## Elevation

This example shows how to find a bullet's trajectory at atmospheric conditions different from the zero conditions. For this example, it is assumed that the shooter is zeroing at some atmospheric conditions and then hunting at different atmospheric conditions. The idea is to find the elevation angle for zero conditions and apply this angle to the hunting conditions. For this example, the standard (not simplified) trajectory calculation is used. This is required because the basic trajectory does not have an elevation angle input.

### Conditions at Zero Range

The first calculation finds the values of interest at the zero conditions. For this example, assume that the shooting conditions are as follows:

 Ballistic Coefficient: 0.5 Bullet Weight: 220 grains Caliber: 0.308 Muzzle Velocity: 2600 f/s Sight Height: 1.5 in LOS Angle: 0 deg Cant Angle: 0 deg Wind Speed: 10.0 mph Target Speed: 10.0 mph Minimum Range: 0 Maximum Range: 1000 yd Range Increment: 50 yd Zero Range: 200 yd Temperature: 80°F Pressure: 29.92 in Hg Relative Humidity: 30%

Additionally, only the boxes "Corrected Pressure", "Elevation Correction for Zero Range" and "Drop and Windage Relative to Target" are checked. These atmospheric conditions are typical Fall conditions in Southern New Mexico. All other values are the default.

This gives the following trajectory:

 Range Drop Drop Windage Windage Velocity Mach Energy Time Lead Lead (yds) (in) (moa) (in) (moa) (ft/s) (none) (ft·lbs) (s) (in) (moa) 0 -1.5 *** 0.0 *** 2600.0 2.283 3301.7 0.000 0.0 *** 100 2.2 2.1 0.7 0.7 2429.0 2.133 2881.7 0.119 21.0 20.1 200 -0.0 -0.0 2.9 1.4 2264.5 1.988 2504.6 0.247 43.5 20.8 300 -9.0 -2.9 6.8 2.2 2106.3 1.849 2166.8 0.385 67.7 21.5 400 -25.8 -6.2 12.5 3.0 1954.7 1.716 1866.2 0.533 93.7 22.4 500 -51.8 -9.9 20.3 3.9 1810.3 1.590 1600.7 0.692 121.8 23.3 600 -88.4 -14.1 30.3 4.8 1673.9 1.470 1368.4 0.864 152.1 24.2 700 -137.4 -18.7 42.8 5.8 1546.4 1.358 1168.0 1.051 185.0 25.2 800 -201.0 -24.0 58.0 6.9 1429.2 1.255 997.6 1.253 220.5 26.3 900 -281.6 -29.9 76.1 8.1 1323.9 1.162 856.0 1.471 258.9 27.5 1000 -382.1 -36.5 97.2 9.3 1232.1 1.082 741.4 1.706 300.3 28.7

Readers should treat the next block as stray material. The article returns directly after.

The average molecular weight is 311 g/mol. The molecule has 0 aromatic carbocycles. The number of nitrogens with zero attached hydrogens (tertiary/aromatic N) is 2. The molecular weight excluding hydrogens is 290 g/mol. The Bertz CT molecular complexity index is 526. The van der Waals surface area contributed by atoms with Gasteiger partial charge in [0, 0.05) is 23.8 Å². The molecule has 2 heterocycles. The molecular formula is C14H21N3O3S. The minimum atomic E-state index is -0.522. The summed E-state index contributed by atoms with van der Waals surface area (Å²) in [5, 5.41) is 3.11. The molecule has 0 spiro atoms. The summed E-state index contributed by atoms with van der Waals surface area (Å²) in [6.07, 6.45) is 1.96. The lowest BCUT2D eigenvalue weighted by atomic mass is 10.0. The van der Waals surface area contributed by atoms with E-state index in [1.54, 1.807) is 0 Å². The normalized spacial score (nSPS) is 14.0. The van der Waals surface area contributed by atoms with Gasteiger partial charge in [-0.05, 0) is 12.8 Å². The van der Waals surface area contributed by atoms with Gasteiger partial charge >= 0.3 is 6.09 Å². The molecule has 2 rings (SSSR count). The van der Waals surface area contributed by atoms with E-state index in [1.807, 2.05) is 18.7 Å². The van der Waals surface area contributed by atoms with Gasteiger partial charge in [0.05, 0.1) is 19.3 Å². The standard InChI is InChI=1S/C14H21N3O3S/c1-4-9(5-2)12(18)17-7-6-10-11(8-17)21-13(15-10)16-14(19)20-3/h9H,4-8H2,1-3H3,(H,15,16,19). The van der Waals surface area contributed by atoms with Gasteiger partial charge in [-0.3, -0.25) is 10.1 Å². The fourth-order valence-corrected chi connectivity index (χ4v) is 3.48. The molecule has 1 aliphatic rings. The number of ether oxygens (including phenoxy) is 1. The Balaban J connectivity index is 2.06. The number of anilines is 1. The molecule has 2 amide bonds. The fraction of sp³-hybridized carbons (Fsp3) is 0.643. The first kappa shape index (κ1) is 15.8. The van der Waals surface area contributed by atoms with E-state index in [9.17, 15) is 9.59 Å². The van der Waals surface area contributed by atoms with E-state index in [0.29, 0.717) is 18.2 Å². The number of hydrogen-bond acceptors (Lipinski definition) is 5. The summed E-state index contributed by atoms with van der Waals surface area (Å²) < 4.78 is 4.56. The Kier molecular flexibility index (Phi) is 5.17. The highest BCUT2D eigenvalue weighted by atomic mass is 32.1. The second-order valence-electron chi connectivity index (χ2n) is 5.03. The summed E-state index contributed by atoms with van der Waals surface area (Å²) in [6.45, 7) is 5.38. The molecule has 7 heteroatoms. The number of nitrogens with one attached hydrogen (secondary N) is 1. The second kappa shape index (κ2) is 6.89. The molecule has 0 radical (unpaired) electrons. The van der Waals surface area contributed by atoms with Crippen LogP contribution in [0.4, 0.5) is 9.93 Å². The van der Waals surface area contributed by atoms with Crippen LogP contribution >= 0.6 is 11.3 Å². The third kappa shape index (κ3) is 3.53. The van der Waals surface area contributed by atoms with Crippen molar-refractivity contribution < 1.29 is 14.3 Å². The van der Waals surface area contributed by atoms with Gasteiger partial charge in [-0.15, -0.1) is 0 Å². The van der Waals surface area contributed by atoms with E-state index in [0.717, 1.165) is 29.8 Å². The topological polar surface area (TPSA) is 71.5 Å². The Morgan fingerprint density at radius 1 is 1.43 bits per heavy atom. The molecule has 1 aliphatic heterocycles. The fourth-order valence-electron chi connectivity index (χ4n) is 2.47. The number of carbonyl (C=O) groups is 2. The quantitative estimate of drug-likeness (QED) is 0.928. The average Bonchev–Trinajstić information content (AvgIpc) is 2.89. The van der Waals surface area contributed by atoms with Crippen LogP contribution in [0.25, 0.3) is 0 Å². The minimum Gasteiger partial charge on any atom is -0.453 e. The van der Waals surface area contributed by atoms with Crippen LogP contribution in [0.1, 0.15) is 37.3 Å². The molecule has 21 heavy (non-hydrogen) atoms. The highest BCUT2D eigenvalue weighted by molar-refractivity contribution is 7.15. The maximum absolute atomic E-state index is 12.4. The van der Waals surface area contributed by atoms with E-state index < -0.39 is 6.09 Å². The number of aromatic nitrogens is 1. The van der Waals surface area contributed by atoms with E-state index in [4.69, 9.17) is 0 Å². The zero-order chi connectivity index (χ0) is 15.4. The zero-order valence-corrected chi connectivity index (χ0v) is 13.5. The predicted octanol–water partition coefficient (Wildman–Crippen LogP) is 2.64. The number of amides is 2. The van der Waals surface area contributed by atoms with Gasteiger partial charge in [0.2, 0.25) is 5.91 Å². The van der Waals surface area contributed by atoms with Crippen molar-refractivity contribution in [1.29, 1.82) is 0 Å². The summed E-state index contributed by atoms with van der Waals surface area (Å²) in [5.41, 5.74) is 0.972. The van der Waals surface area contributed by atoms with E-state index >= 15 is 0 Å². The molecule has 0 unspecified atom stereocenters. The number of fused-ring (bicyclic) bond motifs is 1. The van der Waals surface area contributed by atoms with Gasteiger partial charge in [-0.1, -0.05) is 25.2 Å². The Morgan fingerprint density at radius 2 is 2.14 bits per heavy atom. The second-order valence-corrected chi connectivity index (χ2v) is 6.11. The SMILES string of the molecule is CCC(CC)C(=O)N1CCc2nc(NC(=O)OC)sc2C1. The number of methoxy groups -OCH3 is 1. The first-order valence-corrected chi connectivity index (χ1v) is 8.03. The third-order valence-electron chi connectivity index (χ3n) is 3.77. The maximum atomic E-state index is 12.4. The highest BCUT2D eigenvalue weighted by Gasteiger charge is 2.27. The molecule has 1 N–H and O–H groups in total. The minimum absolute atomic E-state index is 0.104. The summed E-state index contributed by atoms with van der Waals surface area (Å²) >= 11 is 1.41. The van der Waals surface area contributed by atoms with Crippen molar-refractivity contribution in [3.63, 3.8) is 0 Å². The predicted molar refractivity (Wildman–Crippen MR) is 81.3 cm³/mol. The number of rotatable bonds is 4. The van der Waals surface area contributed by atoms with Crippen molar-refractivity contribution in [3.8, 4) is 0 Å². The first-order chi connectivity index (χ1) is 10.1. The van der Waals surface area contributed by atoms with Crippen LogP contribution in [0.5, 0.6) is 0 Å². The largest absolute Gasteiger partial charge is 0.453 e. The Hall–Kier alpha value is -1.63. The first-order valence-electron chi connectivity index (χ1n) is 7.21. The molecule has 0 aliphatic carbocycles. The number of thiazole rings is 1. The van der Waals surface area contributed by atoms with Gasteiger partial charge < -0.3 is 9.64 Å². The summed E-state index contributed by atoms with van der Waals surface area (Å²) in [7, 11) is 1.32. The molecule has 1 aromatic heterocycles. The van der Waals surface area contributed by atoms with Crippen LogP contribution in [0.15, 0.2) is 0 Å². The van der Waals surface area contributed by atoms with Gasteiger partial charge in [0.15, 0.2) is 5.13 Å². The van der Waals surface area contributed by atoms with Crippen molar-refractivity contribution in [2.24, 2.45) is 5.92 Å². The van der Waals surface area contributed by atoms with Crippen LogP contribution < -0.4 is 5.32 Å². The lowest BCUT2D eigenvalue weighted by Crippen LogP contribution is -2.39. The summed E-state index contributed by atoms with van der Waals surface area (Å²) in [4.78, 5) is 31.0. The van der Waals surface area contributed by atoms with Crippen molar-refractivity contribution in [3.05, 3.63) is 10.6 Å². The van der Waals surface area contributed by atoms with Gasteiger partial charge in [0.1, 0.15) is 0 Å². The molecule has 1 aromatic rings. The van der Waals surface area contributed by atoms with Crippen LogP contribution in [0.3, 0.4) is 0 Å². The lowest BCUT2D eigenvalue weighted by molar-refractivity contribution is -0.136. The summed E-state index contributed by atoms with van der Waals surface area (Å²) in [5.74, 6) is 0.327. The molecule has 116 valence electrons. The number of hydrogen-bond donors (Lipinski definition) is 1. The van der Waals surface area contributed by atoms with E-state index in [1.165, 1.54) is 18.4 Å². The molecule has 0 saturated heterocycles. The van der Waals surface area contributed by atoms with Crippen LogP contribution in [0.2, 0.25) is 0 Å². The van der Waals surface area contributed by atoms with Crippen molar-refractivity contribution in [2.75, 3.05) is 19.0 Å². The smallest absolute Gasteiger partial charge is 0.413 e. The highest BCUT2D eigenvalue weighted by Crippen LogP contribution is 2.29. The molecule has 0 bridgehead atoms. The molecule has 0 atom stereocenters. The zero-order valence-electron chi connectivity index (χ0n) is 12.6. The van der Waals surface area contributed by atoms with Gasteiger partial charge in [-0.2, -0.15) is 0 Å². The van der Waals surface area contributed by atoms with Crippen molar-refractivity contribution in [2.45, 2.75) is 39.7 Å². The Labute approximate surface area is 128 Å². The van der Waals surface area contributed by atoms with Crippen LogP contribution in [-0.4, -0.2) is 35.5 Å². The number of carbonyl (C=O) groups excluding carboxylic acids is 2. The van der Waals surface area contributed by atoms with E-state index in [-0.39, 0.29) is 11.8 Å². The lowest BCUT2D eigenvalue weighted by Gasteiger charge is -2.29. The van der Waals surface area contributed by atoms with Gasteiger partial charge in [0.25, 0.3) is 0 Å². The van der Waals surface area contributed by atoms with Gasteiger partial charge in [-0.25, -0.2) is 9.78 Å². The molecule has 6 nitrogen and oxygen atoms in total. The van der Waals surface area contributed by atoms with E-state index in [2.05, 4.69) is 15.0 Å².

Additionally, the calculated elevation is 6.10 MOA. This calculated value is shown above the trajectory table in the output of the calculation. This is the important part. The elevation is the angle between the line of sight (the axis of the sights/scope) and the barrel. This does not change so long as the sights are not adjusted.